For those in the business of licensing their stock photography, times are challenging if not difficult. The market for stock imagery is competitive and saturated and making sales is difficult.
More photographers than ever are in the business sharing the same dream to succeed at their passion. And with the job market in the ditch even more shooters are entering the business looking to make any money to offset their job loss.
The poor market, lousy economy, and competition may not be the only reasons your work may not be selling. As co-founder of online agency, Fogstock, I have looked at countless images submitted by photographers for consideration and we see a mix of the same old places as well as some new and unique imagery.
Here are 5 reasons photography doesn’t sell and some thoughts on what to do about it.
Yes, your photography is a product that your business produces for a specific market. Your photography business is just like the ski manufacturer’s business; to sell ski products to skiers. You license photos to photo buyers.
If your work is not selling you may not be shooting for the markets. Are you shooting well known locations in the footprints of the thousand photographers before you and then plan to submit them to the markets where all the other photographers also submit?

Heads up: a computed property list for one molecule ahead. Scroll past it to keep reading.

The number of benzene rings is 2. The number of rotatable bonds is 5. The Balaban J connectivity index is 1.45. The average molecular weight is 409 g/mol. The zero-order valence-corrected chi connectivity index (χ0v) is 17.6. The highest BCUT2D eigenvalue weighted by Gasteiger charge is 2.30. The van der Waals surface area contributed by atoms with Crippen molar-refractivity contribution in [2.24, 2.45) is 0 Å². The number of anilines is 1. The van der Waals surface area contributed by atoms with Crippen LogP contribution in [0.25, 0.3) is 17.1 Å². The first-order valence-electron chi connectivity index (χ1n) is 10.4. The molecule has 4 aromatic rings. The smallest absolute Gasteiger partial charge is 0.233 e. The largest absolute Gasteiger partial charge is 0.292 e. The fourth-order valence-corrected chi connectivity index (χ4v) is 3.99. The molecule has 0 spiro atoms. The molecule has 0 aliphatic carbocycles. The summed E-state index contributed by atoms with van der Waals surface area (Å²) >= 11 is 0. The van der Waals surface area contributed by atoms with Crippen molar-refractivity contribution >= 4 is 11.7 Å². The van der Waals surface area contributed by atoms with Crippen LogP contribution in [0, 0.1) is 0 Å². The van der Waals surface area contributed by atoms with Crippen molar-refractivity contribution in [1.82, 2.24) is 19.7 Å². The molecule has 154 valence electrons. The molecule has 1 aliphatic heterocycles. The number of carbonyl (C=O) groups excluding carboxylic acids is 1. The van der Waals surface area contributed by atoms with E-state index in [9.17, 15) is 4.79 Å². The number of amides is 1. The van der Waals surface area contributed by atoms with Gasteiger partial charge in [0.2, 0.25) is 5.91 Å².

Photo buyers know where to find images of El Capitan in Yosemite or Antelope Canyon from their favorite photographers. If you are trying to break into the market and your product line is the same as most nature photographers you could face an uphill battle.
Consider placing emphasis on lesser known locations and spend just a little time at the more popular locations, so you can say you have those locations as well.
Your vision and craft.
This is the aesthetic and technical aspect of your work. Are your images fuzzy and soft, rife with Chromatic Aberrations, or shot with a camera resolution to low for today’s standards? How is the lighting, composition, and the interest of the subject?
Today’s selling images are stunning and a joy to look at or highly communicative images in concept. If you have to have a good product and your clients can see it, it will sell itself. Clients generally look for either stunning images or ones that fill a concept they are looking for. Your work has to stand out in the crowd of sameness!